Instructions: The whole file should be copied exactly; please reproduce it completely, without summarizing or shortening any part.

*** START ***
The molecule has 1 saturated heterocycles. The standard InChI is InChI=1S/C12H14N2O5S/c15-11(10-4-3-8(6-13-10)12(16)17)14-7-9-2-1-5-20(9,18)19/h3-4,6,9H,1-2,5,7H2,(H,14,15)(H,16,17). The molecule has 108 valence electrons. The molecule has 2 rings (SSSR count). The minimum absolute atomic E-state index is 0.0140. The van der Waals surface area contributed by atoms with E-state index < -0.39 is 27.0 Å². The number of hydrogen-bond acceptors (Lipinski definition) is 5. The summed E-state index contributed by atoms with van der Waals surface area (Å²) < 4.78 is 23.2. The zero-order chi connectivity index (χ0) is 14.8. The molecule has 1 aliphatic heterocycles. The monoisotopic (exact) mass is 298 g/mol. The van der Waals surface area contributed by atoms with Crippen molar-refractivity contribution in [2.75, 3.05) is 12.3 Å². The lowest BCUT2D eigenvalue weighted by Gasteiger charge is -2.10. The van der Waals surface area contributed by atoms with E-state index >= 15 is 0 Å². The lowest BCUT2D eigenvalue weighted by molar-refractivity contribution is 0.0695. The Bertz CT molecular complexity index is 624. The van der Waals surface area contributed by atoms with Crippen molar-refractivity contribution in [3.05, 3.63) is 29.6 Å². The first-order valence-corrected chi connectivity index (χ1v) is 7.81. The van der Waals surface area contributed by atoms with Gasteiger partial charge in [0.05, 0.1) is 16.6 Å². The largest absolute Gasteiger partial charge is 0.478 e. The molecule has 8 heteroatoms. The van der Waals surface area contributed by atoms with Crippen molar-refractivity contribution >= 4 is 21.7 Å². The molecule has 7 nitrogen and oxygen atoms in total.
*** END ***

The molecule has 1 saturated heterocycles. The standard InChI is InChI=1S/C12H14N2O5S/c15-11(10-4-3-8(6-13-10)12(16)17)14-7-9-2-1-5-20(9,18)19/h3-4,6,9H,1-2,5,7H2,(H,14,15)(H,16,17). The molecule has 108 valence electrons. The molecule has 2 rings (SSSR count). The minimum absolute atomic E-state index is 0.0140. The van der Waals surface area contributed by atoms with E-state index < -0.39 is 27.0 Å². The number of hydrogen-bond acceptors (Lipinski definition) is 5. The summed E-state index contributed by atoms with van der Waals surface area (Å²) < 4.78 is 23.2. The zero-order chi connectivity index (χ0) is 14.8. The molecule has 1 aliphatic heterocycles. The monoisotopic (exact) mass is 298 g/mol. The van der Waals surface area contributed by atoms with Crippen molar-refractivity contribution in [2.75, 3.05) is 12.3 Å². The lowest BCUT2D eigenvalue weighted by Gasteiger charge is -2.10. The van der Waals surface area contributed by atoms with E-state index >= 15 is 0 Å². The lowest BCUT2D eigenvalue weighted by molar-refractivity contribution is 0.0695. The Bertz CT molecular complexity index is 624. The van der Waals surface area contributed by atoms with Crippen molar-refractivity contribution in [3.05, 3.63) is 29.6 Å². The first-order valence-corrected chi connectivity index (χ1v) is 7.81. The van der Waals surface area contributed by atoms with Gasteiger partial charge in [0.05, 0.1) is 16.6 Å². The largest absolute Gasteiger partial charge is 0.478 e. The molecule has 8 heteroatoms. The van der Waals surface area contributed by atoms with Crippen molar-refractivity contribution >= 4 is 21.7 Å². The molecule has 7 nitrogen and oxygen atoms in total.